“What drew you to THESE kids? Did you originally plan to adopt so many?” A friend of mine asked me recently. I had to stop and think. We certainly didn’t plan on having this many. Does anyone aside from maybe the Duggers plan to have a family this huge? Perhaps, but I haven’t met them yet.
But why? Why THESE particular children? I honestly couldn’t answer that question. Who knows? They were just our kids.
I think everyone starts a family in pretty much the same way. They want to be parents. They want to share in little league games and pre-school macaroni necklaces. People want to give goodnight kisses and pass on family traditions to a new generation.
Life never works according to a plan. Luke and I took a lot of the steps that we thought would lead us to parenthood. We got steady jobs with pensions. We bought a little house in the country with room to grow. Our neighbors has horses and goats and there was forest all around us. There was a big yard with great trees for climbing. Luke already had two children from a previous marriage. We thought we would have two more. Our plan was to conceive one child and adopt one from foster care. As a teacher I saw so many children in the system that I wished I could take home. They needed so much and there were so many amazing kids.
The plan was that I would acquire some great mom skills and then we would adopt when I was a seasoned and proficient parent. After all, if we adopted from foster care, then that child would need someone with experience and exceptional parenting skills. Right? Wrong!
Luke and I got pregnant right away. It was an ectopic pregnancy that came close to claiming my life. The damage from it made it difficult to conceive again. Even the thought of another pregnancy was terrifying to me. We decided to take the foster parent classes and start there. Maybe we would foster a few sibling groups. Maybe eventually we would foster a child that would need us forever.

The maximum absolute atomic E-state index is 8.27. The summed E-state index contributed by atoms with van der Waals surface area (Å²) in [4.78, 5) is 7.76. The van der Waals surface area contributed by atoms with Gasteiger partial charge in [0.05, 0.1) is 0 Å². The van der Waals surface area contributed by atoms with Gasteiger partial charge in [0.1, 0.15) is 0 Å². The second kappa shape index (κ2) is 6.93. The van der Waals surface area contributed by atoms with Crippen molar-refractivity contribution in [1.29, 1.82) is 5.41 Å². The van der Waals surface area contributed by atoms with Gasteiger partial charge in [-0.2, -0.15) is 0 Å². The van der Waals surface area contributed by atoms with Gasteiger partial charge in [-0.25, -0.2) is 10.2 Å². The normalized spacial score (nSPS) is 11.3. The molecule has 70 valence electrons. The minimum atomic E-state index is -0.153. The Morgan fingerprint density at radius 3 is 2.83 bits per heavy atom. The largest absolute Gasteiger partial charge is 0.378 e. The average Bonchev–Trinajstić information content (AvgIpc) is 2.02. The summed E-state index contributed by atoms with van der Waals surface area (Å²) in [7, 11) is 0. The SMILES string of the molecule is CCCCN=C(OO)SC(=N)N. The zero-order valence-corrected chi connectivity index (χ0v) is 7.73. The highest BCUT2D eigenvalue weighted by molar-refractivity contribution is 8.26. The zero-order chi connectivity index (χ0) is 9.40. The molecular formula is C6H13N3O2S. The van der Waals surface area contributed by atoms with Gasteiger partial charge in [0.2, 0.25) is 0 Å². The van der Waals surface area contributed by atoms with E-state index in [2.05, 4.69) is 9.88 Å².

Everything changed the day we me them. Our family. Our kids. We went to an “adoption party” at the encouragement of some friends who had adopted two siblings this way. I think we went more out of curiosity than actually planning to adopt right away.
It was a huge building with a million different activities. Basketball, Arts and Crafts, games and pizza. Luke and I went into the woodworking area and I looked around nervously. There was a 12-year-old boy in a huge sweatshirt building a bird house. His name was Sean. He had 3 finished products next to him already. He had curly black hair, huge brown eyes and thick eye lashes, just like my husband. He began talking to me a mile a minute. He showed me everything he had built. He was talkative and animated and he laughed so easily. He told me he loved science. He loved the Percy Jackson book series, and reading was his favorite pastime. As an avid reader I quickly became immersed in a conversation about books. Within minutes I was smitten. I looked over his head at Luke. I nodded and he nodded back. Silently, we knew. This boy was our son. I made a wooden ring toss with him and we played a few rounds. That ring toss now sits on display in our dining room. Sean takes it down whenever he wants to see me cry a few happy tears.